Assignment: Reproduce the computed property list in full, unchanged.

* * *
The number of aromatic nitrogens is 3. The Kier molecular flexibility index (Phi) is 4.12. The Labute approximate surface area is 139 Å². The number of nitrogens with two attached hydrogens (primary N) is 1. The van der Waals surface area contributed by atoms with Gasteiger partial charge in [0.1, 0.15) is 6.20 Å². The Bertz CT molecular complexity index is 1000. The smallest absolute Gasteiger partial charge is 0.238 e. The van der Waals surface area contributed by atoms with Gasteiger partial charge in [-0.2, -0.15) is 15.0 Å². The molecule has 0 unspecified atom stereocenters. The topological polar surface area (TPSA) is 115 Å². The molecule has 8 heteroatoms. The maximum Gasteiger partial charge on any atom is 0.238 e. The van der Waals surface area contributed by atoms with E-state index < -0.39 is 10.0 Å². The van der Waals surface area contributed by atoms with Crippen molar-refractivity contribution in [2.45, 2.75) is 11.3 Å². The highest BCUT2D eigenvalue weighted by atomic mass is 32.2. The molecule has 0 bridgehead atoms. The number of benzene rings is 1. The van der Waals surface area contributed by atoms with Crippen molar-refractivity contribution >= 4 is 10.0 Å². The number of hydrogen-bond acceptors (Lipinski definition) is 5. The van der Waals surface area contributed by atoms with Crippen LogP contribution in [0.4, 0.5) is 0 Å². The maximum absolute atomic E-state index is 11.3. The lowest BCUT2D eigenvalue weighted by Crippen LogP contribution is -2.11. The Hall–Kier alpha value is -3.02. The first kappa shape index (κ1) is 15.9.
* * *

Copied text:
The number of aromatic nitrogens is 3. The Kier molecular flexibility index (Phi) is 4.12. The Labute approximate surface area is 139 Å². The number of nitrogens with two attached hydrogens (primary N) is 1. The van der Waals surface area contributed by atoms with Gasteiger partial charge in [0.1, 0.15) is 6.20 Å². The Bertz CT molecular complexity index is 1000. The smallest absolute Gasteiger partial charge is 0.238 e. The van der Waals surface area contributed by atoms with Gasteiger partial charge in [-0.2, -0.15) is 15.0 Å². The molecule has 0 unspecified atom stereocenters. The topological polar surface area (TPSA) is 115 Å². The molecule has 8 heteroatoms. The maximum Gasteiger partial charge on any atom is 0.238 e. The van der Waals surface area contributed by atoms with E-state index < -0.39 is 10.0 Å². The van der Waals surface area contributed by atoms with Crippen molar-refractivity contribution in [2.45, 2.75) is 11.3 Å². The highest BCUT2D eigenvalue weighted by atomic mass is 32.2. The molecule has 0 bridgehead atoms. The number of benzene rings is 1. The van der Waals surface area contributed by atoms with Crippen molar-refractivity contribution >= 4 is 10.0 Å². The number of hydrogen-bond acceptors (Lipinski definition) is 5. The van der Waals surface area contributed by atoms with Crippen LogP contribution in [0.4, 0.5) is 0 Å². The maximum absolute atomic E-state index is 11.3. The lowest BCUT2D eigenvalue weighted by Crippen LogP contribution is -2.11. The Hall–Kier alpha value is -3.02. The first kappa shape index (κ1) is 15.9.